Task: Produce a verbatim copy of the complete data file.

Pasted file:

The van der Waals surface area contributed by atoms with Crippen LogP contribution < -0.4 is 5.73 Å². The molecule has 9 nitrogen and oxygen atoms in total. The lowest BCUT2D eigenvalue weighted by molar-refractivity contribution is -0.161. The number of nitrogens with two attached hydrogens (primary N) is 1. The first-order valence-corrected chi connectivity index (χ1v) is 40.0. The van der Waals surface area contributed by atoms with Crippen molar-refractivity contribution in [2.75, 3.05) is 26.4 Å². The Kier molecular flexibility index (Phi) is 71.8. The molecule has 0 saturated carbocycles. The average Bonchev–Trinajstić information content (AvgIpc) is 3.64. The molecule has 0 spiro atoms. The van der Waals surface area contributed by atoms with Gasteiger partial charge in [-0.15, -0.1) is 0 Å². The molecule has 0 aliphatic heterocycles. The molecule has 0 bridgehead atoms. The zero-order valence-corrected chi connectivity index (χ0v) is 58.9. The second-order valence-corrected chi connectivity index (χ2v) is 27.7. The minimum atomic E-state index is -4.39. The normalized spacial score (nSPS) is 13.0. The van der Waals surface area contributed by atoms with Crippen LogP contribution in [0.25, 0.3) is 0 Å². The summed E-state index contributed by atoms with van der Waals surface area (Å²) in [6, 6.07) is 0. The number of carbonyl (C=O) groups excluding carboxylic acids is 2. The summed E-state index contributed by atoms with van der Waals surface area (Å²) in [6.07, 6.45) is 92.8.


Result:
The van der Waals surface area contributed by atoms with Crippen LogP contribution < -0.4 is 5.73 Å². The molecule has 9 nitrogen and oxygen atoms in total. The lowest BCUT2D eigenvalue weighted by molar-refractivity contribution is -0.161. The number of nitrogens with two attached hydrogens (primary N) is 1. The first-order valence-corrected chi connectivity index (χ1v) is 40.0. The van der Waals surface area contributed by atoms with Crippen molar-refractivity contribution in [2.75, 3.05) is 26.4 Å². The Kier molecular flexibility index (Phi) is 71.8. The molecule has 0 saturated carbocycles. The average Bonchev–Trinajstić information content (AvgIpc) is 3.64. The molecule has 0 spiro atoms. The van der Waals surface area contributed by atoms with Gasteiger partial charge in [-0.15, -0.1) is 0 Å². The molecule has 0 aliphatic heterocycles. The molecule has 0 bridgehead atoms. The zero-order valence-corrected chi connectivity index (χ0v) is 58.9. The second-order valence-corrected chi connectivity index (χ2v) is 27.7. The minimum atomic E-state index is -4.39. The normalized spacial score (nSPS) is 13.0. The van der Waals surface area contributed by atoms with Crippen LogP contribution in [0.25, 0.3) is 0 Å². The summed E-state index contributed by atoms with van der Waals surface area (Å²) in [6, 6.07) is 0. The number of carbonyl (C=O) groups excluding carboxylic acids is 2. The summed E-state index contributed by atoms with van der Waals surface area (Å²) in [6.07, 6.45) is 92.8.